It’s blustery outside, and someone mentioned snow in the forecast. Memories of lush summer gardens have turned brown and faded away. Take heart. Black Hills Organic is growing microgreens, wheat grass and shoots so you can partake of scrumptious greens throughout winter and beyond. Owner Karl Schaffner’s greenhouses are filled with trays of the emerging baby leaves.

heritage bankWhat are microgreens? They are the first leaves of salad vegetables and herbs like peas, beets, broccoli and basil. Small but mighty, these little leaves pack a nutritional powerhouse. Studies show that microgreens are four to forty fold more concentrated in vitamins than their mature counterparts. Red cabbage microgreens can have 40 times more vitamin E and six times more vitamin C.

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The Black Hills Organic greenhouse was designed and built by Karl Schaffner.

Depending on the plants, these budding leaves contain beta-carotene, vitamins C, E and K plus lutein which is an especially important nutrient for eyes and skin. The stem, cotyledons (embryonic leaves) and first leaves are all edible. They grow within weeks – more slowly in the cool winter and with great speed (within days) in the warm summer.

Karl Schaffner’s property is nestled in the Black Hills and provides expansive views of Mount Rainier and Mount St. Helens (and other peaks) when it’s sunny and clear. Perhaps it brings a flavor of his original home in Bavaria, specifically Landshut, Germany.

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Many microgreens are deep green and others richly red.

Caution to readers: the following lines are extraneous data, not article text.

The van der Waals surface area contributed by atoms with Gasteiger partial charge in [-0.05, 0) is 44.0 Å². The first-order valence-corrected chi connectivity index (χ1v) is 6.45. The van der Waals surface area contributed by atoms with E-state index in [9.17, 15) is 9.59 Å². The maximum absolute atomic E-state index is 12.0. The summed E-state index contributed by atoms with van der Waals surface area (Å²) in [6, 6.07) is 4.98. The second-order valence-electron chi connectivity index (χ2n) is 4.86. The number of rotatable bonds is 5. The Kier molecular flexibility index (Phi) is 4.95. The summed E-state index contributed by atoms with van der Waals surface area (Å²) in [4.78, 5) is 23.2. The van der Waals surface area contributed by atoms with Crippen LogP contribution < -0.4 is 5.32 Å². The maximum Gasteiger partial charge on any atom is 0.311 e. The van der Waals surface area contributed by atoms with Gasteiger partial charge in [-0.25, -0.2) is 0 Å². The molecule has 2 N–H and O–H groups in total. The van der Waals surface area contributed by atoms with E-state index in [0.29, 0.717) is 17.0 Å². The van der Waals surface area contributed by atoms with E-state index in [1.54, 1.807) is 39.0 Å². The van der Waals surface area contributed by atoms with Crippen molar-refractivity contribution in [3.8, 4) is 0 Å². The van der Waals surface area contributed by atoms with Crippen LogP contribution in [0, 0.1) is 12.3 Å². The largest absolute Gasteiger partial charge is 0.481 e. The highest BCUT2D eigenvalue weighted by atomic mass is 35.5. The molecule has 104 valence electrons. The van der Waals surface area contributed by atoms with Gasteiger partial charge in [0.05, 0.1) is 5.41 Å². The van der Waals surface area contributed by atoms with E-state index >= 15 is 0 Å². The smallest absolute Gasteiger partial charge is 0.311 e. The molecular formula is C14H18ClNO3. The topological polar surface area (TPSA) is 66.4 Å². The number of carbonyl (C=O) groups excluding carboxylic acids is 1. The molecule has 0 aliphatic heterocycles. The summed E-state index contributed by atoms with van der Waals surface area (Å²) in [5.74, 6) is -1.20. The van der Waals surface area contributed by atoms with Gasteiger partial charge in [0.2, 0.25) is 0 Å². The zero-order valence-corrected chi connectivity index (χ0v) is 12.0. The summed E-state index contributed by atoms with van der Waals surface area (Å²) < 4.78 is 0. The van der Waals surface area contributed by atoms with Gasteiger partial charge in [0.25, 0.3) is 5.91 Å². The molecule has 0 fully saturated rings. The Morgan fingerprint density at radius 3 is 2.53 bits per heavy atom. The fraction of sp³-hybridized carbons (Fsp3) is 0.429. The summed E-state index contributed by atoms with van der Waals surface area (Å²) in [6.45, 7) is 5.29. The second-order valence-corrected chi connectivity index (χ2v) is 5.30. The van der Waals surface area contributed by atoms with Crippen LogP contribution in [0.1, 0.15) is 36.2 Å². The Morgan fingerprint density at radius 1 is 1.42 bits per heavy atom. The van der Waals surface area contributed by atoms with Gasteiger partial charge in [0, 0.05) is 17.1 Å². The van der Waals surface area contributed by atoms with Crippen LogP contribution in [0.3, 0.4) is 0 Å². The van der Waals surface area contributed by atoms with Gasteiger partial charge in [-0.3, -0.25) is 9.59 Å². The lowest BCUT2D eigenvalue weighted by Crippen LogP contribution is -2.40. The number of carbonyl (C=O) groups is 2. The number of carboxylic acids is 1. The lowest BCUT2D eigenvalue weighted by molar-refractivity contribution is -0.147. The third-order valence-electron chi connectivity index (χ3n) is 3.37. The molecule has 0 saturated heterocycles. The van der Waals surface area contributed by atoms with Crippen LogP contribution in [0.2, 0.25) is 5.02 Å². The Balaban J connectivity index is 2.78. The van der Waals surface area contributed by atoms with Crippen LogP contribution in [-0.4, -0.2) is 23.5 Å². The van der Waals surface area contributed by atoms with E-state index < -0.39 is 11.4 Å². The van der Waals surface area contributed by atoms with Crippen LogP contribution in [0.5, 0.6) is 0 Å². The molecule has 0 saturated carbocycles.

He likes utilizing a relatively small area for a big return in the production of microgreens. It’s a great nutritional and ecological return on the space. He’s an enthusiastic eater of these baby greens. “I love sunflower shoots,” he told me as he snipped a bunch and put them in his mouth. I tried the pea greens. They have a robust pea taste but yet a delicate feel in my mouth.

How do you eat microgreens? Karl likes a giant bowl mixed with olive oil, balsamic vinegar, salt and pepper. You can cook them, too. Flash fry in a hot skillet with ginger and garlic. He recommended putting them over rice. You could roll them up into a wrap, too. Greens are so satisfying for Karl that he rarely eats meat. There’s plenty of protein in the shoots.

He used his skill as an architect to build his own green houses that include passive solar technology. Big water barrels along the exterior of the building warm-up with the sun by day and give back heat at night. All of Black Hills Organic’s seeds and soil are, indeed, organic. Seeds come from Johnny’s Selected Seeds, Todd’s Seeds and Mountain Valley Seed Co.

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Flats of baby greens are tended daily by Karl Schaffner and Armando DeLao.

“It’s very rewarding,” noted Karl as he talked about feeding people with healthful food. Optimal well-being has been integral in Karl’s life for decades. Armando DeLao works side by side with Karl and is also a full time student at The Evergreen State College. He and Jamie Songer make up the team at Olympia Farmers Market. They’ll be back on Saturdays starting in January. Until then you can find freshly trimmed microgreens at both of the Olympia Food Co-ops.

You might call microgreens vegetable confetti. Restaurants often sprinkle them as colorful garnishes that are meant to be eaten. Brighten your winter plate with these sweet, delicious tasty treats. Actually it’s a great way bring freshness and vibrancy to your meals every day. Make friends with baby kale, cabbages and daikon. Feast on them by the bowlfuls. Make your side of life the greenest ever.

Find out the latest at Black Hills Organic here.

Eat Well – Be Well

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